WH Smith has announced around 1,500 jobs may need to be cut as the newsagent tackles the impact of the coronavirus pandemic on its stores.
The company, which employs more than 14,000 people, updated the City on trading this morning, revealing that while total revenues were down 83% during the lockdown in April, last month they remained 57% less in July, when compared to 2019.
Its travel locations were most affected, but it has begun a phased reopening of UK stores at airport and railway stations and now has 53% of its travel stores open.
WH Smith group chief executive Carl Cowling said: “Throughout the pandemic, we have responded quickly and taken decisive actions to protect the business including substantially strengthening our financial position. We have also welcomed support from government where available.
“In our travel business, while we are beginning to see early signs of recovery in some of our markets, the speed of recovery continues to be slow. At the same time, while there has been some progress in our high street business, it does continue to be adversely affected by low levels of footfall.
“As a result, we now need to take further action to reduce costs across our businesses. I regret that this will have an impact on a significant number of colleagues whose roles will be affected by these necessary actions, and we will do everything we can to support them at this challenging time.”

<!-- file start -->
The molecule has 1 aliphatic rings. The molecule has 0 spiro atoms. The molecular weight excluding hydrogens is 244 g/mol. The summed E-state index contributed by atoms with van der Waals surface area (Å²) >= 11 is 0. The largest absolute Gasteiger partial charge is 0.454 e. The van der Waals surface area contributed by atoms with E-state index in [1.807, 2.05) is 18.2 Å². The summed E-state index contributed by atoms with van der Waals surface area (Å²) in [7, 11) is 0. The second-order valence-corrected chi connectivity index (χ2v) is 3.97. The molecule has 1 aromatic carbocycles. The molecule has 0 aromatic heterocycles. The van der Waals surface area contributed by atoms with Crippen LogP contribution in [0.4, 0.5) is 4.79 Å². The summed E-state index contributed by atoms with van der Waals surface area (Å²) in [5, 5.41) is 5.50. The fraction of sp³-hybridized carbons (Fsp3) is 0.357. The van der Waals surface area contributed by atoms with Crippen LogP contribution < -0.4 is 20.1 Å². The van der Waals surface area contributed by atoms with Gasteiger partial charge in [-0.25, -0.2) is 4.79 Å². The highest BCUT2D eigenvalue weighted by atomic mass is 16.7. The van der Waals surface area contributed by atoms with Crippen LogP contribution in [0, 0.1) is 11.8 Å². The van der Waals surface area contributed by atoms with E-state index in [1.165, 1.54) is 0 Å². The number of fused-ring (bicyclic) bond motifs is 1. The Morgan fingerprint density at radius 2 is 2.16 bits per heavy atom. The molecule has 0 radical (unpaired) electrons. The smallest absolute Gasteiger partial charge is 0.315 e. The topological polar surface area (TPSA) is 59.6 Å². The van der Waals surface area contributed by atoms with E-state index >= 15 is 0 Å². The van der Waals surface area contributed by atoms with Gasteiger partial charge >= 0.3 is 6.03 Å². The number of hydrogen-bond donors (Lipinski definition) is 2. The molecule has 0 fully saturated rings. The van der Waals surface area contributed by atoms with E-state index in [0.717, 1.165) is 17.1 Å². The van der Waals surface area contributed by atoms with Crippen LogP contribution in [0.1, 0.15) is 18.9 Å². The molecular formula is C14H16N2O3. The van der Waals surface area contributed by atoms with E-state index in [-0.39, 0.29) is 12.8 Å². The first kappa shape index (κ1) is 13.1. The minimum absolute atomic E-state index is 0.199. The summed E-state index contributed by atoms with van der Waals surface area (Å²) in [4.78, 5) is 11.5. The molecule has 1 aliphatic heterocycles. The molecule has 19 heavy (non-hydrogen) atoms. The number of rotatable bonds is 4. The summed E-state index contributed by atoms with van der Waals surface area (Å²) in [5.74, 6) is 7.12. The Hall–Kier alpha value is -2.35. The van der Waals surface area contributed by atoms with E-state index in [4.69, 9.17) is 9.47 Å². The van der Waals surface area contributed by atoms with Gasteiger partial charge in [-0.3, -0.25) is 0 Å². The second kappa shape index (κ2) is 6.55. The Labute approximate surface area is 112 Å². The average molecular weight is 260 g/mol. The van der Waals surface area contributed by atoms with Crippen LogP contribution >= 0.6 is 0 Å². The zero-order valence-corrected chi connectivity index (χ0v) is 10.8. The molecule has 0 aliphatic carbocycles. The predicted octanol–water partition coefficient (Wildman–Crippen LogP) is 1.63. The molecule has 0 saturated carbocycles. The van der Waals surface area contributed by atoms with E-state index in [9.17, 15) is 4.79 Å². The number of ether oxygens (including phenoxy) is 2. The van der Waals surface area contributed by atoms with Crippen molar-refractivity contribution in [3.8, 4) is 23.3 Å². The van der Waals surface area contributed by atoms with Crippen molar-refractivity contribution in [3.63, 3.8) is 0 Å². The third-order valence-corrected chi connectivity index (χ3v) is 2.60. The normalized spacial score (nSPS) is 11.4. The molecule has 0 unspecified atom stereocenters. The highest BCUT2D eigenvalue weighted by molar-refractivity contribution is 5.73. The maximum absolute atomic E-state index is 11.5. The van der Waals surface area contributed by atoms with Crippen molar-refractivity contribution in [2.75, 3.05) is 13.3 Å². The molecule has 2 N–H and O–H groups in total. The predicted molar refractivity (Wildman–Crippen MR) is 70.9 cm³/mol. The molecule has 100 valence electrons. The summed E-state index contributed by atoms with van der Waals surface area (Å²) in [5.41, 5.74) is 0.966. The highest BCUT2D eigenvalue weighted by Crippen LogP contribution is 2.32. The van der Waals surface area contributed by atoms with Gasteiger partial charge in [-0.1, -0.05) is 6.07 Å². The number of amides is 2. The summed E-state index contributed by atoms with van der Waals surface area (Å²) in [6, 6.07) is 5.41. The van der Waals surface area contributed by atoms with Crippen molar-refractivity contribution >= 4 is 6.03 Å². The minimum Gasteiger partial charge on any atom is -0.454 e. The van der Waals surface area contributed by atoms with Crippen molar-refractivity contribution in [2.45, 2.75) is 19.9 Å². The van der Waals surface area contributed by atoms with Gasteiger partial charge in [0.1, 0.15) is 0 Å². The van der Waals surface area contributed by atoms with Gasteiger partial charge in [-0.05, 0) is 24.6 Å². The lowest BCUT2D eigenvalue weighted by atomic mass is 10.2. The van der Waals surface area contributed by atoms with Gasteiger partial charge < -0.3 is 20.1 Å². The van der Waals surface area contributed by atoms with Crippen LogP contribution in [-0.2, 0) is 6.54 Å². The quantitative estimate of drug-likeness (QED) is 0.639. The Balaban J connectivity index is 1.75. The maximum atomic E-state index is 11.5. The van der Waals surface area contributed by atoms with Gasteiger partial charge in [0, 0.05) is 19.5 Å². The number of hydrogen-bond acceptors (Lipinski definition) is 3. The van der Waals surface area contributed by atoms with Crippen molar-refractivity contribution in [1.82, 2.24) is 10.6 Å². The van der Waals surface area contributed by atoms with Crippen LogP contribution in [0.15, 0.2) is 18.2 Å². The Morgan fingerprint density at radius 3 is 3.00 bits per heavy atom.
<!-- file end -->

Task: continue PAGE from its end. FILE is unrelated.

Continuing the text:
WH Smith said it had reviewed store operations across its travel and high street businesses and is now starting a collective consultation on a proposed restructure “which could lead to up to circa 1500 roles becoming redundant”.
In a statement it said it has been a “very difficult decision and we are committed to supporting all our colleagues throughout this process and ensuring it is conducted fairly”. It believed the restructuring costs would be in the region of £15m – £19m, reflecting the WH Smith’s enhanced redundancy policy.
Cowling added: “While we are mindful of the continuing uncertainties that exist, we are a resilient and versatile business. The operational actions we are taking along with the financing arrangements that are in place, put us in a strong position to navigate this time of uncertainty and we are well positioned to benefit in due course from the recovery of our key markets.”
Meanwhile, bookmaker William Hill said 119 of its high street betting shops will not re-open after the lockdown. It said around 300 staff were affected but that all but 20 had been redeployed. It also announced it would be repaying the funds it has claimed under the Coronavirus Job Retenton Scheme to help protect the jobs of around 7,000 retail employees.